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## Section: New Results

### Estimating information in time-varying signals

Participant : Jakob Ruess.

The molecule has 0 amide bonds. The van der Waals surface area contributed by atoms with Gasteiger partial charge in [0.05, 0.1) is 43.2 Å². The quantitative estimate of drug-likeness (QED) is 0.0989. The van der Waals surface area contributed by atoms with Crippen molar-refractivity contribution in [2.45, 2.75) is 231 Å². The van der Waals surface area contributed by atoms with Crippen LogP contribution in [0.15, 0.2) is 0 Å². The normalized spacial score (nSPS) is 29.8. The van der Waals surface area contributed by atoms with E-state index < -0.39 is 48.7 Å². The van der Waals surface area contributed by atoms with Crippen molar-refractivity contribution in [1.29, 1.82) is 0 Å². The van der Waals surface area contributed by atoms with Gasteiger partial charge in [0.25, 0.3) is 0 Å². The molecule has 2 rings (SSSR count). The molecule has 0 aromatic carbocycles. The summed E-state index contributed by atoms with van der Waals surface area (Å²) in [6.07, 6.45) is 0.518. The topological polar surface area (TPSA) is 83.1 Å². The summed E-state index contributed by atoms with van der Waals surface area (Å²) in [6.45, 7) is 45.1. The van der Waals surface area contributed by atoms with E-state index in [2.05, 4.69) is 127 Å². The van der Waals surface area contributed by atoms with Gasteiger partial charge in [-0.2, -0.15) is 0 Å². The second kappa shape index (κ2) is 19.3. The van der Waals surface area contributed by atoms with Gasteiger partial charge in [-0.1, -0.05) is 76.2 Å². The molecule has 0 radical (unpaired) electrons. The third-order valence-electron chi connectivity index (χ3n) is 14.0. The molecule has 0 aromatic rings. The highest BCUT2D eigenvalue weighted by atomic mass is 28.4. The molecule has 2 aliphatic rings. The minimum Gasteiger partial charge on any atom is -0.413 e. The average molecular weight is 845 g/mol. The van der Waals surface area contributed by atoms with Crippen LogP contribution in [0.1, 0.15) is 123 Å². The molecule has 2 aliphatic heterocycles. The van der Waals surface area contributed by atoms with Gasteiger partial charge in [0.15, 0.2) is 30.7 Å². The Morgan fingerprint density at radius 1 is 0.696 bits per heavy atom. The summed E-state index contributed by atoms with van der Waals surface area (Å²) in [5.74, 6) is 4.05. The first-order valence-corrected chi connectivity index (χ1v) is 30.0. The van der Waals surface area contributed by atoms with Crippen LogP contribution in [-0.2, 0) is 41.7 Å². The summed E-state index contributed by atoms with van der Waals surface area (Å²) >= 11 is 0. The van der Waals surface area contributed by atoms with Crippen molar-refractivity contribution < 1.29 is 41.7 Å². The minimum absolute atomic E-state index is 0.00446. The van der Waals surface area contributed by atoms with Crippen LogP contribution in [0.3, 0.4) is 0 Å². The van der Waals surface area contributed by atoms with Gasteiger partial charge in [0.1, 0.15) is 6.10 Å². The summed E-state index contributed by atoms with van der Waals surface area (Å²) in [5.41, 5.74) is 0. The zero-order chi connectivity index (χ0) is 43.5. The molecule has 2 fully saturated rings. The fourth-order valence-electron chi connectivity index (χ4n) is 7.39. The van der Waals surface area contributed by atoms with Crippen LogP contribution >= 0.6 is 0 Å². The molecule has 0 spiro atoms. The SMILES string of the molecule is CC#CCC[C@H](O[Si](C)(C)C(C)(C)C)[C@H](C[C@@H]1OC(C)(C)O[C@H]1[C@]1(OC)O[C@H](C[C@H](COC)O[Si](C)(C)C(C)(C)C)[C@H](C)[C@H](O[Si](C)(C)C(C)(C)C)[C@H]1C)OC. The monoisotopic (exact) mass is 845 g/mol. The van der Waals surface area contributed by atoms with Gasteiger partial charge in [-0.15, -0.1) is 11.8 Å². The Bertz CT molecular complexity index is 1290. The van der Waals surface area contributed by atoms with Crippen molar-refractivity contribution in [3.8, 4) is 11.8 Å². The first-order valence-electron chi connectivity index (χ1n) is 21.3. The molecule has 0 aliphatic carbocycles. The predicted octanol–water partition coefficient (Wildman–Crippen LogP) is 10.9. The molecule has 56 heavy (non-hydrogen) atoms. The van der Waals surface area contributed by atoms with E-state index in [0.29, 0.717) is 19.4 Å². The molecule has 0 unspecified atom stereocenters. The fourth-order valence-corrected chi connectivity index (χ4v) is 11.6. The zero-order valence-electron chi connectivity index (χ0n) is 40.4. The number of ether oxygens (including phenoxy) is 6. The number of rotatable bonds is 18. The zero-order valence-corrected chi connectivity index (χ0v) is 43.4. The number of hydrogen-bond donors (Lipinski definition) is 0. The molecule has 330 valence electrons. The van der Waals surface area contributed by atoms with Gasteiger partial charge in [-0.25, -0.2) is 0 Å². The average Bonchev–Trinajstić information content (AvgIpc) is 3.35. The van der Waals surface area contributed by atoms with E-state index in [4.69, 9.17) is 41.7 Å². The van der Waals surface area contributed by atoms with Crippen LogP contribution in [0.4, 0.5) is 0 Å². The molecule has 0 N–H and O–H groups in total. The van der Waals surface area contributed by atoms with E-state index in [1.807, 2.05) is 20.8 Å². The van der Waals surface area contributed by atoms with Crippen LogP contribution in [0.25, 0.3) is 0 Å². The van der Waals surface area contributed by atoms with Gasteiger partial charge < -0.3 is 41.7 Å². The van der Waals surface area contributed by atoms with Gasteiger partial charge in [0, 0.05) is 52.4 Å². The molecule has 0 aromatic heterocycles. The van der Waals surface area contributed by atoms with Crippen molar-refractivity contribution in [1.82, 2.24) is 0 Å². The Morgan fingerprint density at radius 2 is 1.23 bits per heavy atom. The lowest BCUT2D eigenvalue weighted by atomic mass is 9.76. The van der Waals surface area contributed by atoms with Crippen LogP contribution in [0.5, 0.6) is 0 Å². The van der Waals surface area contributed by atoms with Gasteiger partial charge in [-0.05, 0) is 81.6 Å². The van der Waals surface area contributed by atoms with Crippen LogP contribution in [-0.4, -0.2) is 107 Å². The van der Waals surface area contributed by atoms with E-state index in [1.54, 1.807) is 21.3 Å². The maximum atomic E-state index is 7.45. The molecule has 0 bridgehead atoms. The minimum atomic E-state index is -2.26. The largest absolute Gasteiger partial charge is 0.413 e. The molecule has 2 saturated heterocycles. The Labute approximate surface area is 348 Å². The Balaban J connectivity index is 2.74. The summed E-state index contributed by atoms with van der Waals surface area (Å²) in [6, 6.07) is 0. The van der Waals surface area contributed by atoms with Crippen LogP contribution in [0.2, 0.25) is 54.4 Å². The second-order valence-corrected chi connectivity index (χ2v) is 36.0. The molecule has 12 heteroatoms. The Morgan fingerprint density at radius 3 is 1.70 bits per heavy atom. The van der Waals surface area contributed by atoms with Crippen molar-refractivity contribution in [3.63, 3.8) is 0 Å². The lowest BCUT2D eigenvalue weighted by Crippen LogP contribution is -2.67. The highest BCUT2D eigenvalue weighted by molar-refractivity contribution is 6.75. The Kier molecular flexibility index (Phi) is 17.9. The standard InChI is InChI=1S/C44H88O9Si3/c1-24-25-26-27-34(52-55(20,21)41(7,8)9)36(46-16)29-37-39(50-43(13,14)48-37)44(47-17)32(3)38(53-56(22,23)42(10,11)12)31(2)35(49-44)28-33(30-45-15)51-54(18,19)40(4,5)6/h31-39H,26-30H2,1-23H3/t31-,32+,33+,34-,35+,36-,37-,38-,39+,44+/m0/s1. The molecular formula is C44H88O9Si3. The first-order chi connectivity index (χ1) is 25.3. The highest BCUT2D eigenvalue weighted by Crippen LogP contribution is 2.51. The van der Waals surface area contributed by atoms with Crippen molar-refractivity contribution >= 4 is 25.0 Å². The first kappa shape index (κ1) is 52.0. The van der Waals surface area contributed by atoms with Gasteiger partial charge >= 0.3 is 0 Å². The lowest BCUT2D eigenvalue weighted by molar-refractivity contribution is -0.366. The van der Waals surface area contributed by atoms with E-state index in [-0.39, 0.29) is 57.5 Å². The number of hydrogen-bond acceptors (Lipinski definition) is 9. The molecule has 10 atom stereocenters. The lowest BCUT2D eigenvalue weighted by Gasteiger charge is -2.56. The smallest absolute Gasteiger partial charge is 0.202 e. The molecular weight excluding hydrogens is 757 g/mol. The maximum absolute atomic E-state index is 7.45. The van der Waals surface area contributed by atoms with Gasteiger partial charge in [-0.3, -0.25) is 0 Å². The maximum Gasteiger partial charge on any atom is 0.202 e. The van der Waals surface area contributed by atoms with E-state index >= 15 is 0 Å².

Across diverse biological systems - ranging from neural networks to intracellular signaling and genetic regulatory networks - the information about changes in the environment is frequently encoded in the full temporal dynamics of the network nodes. A pressing data-analysis challenge has thus been to efficiently estimate the amount of information that these dynamics convey from experimental data. In [1], we developed and evaluated decoding-based estimation methods to lower bound the mutual information about a finite set of inputs, encoded in single-cell high-dimensional time series data. For biological reaction networks governed by the chemical Master equation, we derived model-based information approximations and analytical upper bounds, against which we benchmarked our proposed model-free decoding estimators. In contrast to the frequently-used k-nearest-neighbor estimator, decoding-based estimators robustly extract a large fraction of the available information from high-dimensional trajectories with a realistic number of data samples. We applied these estimators to previously published data on Erk and Ca${}^{2+}$ signaling in mammalian cells and to yeast stress-response, and found that substantial amount of information about environmental state can be encoded by non-trivial response statistics even in stationary signals. We argued that these single-cell, decoding-based information estimates, rather than the commonly-used tests for significant differences between selected population response statistics, provide a proper and unbiased measure for the performance of biological signaling networks.